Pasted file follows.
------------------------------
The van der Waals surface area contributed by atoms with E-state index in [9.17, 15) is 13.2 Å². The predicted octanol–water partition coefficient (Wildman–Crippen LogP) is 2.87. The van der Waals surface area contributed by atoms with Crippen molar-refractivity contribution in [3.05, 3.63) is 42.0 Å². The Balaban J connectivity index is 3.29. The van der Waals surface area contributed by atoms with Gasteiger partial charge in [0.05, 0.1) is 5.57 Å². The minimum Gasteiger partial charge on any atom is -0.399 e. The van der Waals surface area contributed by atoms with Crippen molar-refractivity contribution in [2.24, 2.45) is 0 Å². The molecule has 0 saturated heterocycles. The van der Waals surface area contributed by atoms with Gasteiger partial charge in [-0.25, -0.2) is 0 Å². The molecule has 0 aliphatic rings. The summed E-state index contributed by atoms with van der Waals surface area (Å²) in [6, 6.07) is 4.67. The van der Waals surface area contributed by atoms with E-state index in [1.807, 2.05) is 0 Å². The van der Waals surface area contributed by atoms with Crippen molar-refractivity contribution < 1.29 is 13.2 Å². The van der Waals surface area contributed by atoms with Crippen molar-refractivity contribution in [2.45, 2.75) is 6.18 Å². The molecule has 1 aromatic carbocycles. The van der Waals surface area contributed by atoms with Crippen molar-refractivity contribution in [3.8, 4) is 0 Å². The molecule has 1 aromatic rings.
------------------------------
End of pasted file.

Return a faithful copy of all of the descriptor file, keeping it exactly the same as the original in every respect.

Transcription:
The van der Waals surface area contributed by atoms with E-state index in [9.17, 15) is 13.2 Å². The predicted octanol–water partition coefficient (Wildman–Crippen LogP) is 2.87. The van der Waals surface area contributed by atoms with Crippen molar-refractivity contribution in [3.05, 3.63) is 42.0 Å². The Balaban J connectivity index is 3.29. The van der Waals surface area contributed by atoms with Gasteiger partial charge in [0.05, 0.1) is 5.57 Å². The minimum Gasteiger partial charge on any atom is -0.399 e. The van der Waals surface area contributed by atoms with Crippen molar-refractivity contribution in [2.24, 2.45) is 0 Å². The molecule has 0 saturated heterocycles. The van der Waals surface area contributed by atoms with Gasteiger partial charge in [-0.25, -0.2) is 0 Å². The molecule has 0 aliphatic rings. The summed E-state index contributed by atoms with van der Waals surface area (Å²) in [6, 6.07) is 4.67. The van der Waals surface area contributed by atoms with E-state index in [1.807, 2.05) is 0 Å². The van der Waals surface area contributed by atoms with Crippen molar-refractivity contribution < 1.29 is 13.2 Å². The van der Waals surface area contributed by atoms with Crippen molar-refractivity contribution in [2.45, 2.75) is 6.18 Å². The molecule has 1 aromatic carbocycles. The van der Waals surface area contributed by atoms with Crippen molar-refractivity contribution in [3.8, 4) is 0 Å². The molecule has 1 aromatic rings.